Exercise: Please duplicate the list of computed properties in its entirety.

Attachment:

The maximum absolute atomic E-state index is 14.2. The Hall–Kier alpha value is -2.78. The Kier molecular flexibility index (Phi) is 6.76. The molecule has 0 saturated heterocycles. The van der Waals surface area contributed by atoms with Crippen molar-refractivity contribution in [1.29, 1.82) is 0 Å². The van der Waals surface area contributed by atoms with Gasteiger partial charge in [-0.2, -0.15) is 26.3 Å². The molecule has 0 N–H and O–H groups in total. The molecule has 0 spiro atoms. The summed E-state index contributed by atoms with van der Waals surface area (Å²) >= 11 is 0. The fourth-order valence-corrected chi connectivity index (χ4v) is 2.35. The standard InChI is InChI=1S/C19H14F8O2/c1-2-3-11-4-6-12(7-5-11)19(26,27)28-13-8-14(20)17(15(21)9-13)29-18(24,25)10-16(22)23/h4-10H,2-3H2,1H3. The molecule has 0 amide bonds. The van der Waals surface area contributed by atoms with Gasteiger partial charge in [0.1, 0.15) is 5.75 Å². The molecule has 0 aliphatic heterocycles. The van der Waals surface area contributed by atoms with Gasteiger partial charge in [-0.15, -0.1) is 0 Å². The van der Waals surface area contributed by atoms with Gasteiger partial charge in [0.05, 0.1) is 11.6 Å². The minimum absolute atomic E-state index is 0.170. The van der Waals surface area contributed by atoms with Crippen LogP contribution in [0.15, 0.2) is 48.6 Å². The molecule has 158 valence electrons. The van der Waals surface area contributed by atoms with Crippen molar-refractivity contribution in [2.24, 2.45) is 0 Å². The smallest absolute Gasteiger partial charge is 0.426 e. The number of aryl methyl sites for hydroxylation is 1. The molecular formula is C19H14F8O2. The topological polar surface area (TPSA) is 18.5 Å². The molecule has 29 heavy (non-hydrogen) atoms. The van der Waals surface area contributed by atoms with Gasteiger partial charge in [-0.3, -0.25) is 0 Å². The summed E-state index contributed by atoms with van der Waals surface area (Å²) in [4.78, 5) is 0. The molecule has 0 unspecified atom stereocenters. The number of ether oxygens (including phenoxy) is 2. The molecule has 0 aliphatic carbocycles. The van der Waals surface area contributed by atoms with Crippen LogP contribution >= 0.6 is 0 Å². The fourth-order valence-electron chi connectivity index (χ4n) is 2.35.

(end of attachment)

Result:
The maximum absolute atomic E-state index is 14.2. The Hall–Kier alpha value is -2.78. The Kier molecular flexibility index (Phi) is 6.76. The molecule has 0 saturated heterocycles. The van der Waals surface area contributed by atoms with Crippen molar-refractivity contribution in [1.29, 1.82) is 0 Å². The van der Waals surface area contributed by atoms with Gasteiger partial charge in [-0.2, -0.15) is 26.3 Å². The molecule has 0 N–H and O–H groups in total. The molecule has 0 spiro atoms. The summed E-state index contributed by atoms with van der Waals surface area (Å²) >= 11 is 0. The fourth-order valence-corrected chi connectivity index (χ4v) is 2.35. The standard InChI is InChI=1S/C19H14F8O2/c1-2-3-11-4-6-12(7-5-11)19(26,27)28-13-8-14(20)17(15(21)9-13)29-18(24,25)10-16(22)23/h4-10H,2-3H2,1H3. The molecule has 0 amide bonds. The van der Waals surface area contributed by atoms with Gasteiger partial charge in [0.1, 0.15) is 5.75 Å². The molecule has 0 aliphatic heterocycles. The van der Waals surface area contributed by atoms with Gasteiger partial charge in [-0.15, -0.1) is 0 Å². The van der Waals surface area contributed by atoms with Gasteiger partial charge in [0.05, 0.1) is 11.6 Å². The minimum absolute atomic E-state index is 0.170. The van der Waals surface area contributed by atoms with Crippen LogP contribution in [0.15, 0.2) is 48.6 Å². The molecule has 158 valence electrons. The van der Waals surface area contributed by atoms with Crippen molar-refractivity contribution in [2.24, 2.45) is 0 Å². The smallest absolute Gasteiger partial charge is 0.426 e. The number of aryl methyl sites for hydroxylation is 1. The molecular formula is C19H14F8O2. The topological polar surface area (TPSA) is 18.5 Å². The molecule has 29 heavy (non-hydrogen) atoms. The van der Waals surface area contributed by atoms with Gasteiger partial charge in [-0.3, -0.25) is 0 Å². The summed E-state index contributed by atoms with van der Waals surface area (Å²) in [4.78, 5) is 0. The molecule has 0 unspecified atom stereocenters. The number of ether oxygens (including phenoxy) is 2. The molecule has 0 aliphatic carbocycles. The van der Waals surface area contributed by atoms with Crippen LogP contribution >= 0.6 is 0 Å². The fourth-order valence-electron chi connectivity index (χ4n) is 2.35.